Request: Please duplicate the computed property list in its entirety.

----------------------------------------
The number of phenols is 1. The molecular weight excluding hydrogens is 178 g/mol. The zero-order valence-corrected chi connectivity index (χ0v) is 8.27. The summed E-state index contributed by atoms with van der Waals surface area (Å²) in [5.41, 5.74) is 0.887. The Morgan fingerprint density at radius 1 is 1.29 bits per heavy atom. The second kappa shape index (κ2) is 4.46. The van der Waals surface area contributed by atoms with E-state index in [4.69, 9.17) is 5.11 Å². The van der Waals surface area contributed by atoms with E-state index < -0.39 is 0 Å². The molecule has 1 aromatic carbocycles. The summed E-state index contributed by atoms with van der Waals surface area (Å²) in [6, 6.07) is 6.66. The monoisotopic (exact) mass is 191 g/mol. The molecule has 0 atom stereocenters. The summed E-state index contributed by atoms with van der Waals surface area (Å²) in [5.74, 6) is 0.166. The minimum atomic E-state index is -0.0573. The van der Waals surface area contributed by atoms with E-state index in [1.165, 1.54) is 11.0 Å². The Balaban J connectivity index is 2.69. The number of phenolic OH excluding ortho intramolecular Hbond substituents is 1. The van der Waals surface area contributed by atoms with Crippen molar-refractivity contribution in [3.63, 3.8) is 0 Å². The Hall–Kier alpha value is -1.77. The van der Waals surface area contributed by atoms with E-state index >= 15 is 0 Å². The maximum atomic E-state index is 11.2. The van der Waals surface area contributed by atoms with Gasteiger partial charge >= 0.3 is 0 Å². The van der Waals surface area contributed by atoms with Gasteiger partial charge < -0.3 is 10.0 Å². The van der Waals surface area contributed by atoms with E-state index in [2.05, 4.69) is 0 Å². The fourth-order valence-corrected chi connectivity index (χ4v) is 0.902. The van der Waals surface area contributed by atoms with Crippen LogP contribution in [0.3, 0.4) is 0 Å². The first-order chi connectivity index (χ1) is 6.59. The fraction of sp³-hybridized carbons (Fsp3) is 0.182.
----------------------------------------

The number of phenols is 1. The molecular weight excluding hydrogens is 178 g/mol. The zero-order valence-corrected chi connectivity index (χ0v) is 8.27. The summed E-state index contributed by atoms with van der Waals surface area (Å²) in [5.41, 5.74) is 0.887. The Morgan fingerprint density at radius 1 is 1.29 bits per heavy atom. The second kappa shape index (κ2) is 4.46. The van der Waals surface area contributed by atoms with E-state index in [4.69, 9.17) is 5.11 Å². The van der Waals surface area contributed by atoms with E-state index < -0.39 is 0 Å². The molecule has 1 aromatic carbocycles. The summed E-state index contributed by atoms with van der Waals surface area (Å²) in [6, 6.07) is 6.66. The monoisotopic (exact) mass is 191 g/mol. The molecule has 0 atom stereocenters. The summed E-state index contributed by atoms with van der Waals surface area (Å²) in [5.74, 6) is 0.166. The minimum atomic E-state index is -0.0573. The van der Waals surface area contributed by atoms with E-state index in [1.165, 1.54) is 11.0 Å². The Balaban J connectivity index is 2.69. The number of phenolic OH excluding ortho intramolecular Hbond substituents is 1. The van der Waals surface area contributed by atoms with Crippen molar-refractivity contribution in [3.63, 3.8) is 0 Å². The Hall–Kier alpha value is -1.77. The van der Waals surface area contributed by atoms with E-state index >= 15 is 0 Å². The maximum atomic E-state index is 11.2. The van der Waals surface area contributed by atoms with Gasteiger partial charge >= 0.3 is 0 Å². The van der Waals surface area contributed by atoms with Gasteiger partial charge < -0.3 is 10.0 Å². The van der Waals surface area contributed by atoms with E-state index in [2.05, 4.69) is 0 Å². The fourth-order valence-corrected chi connectivity index (χ4v) is 0.902. The van der Waals surface area contributed by atoms with Crippen LogP contribution in [0.3, 0.4) is 0 Å². The first-order chi connectivity index (χ1) is 6.59. The fraction of sp³-hybridized carbons (Fsp3) is 0.182.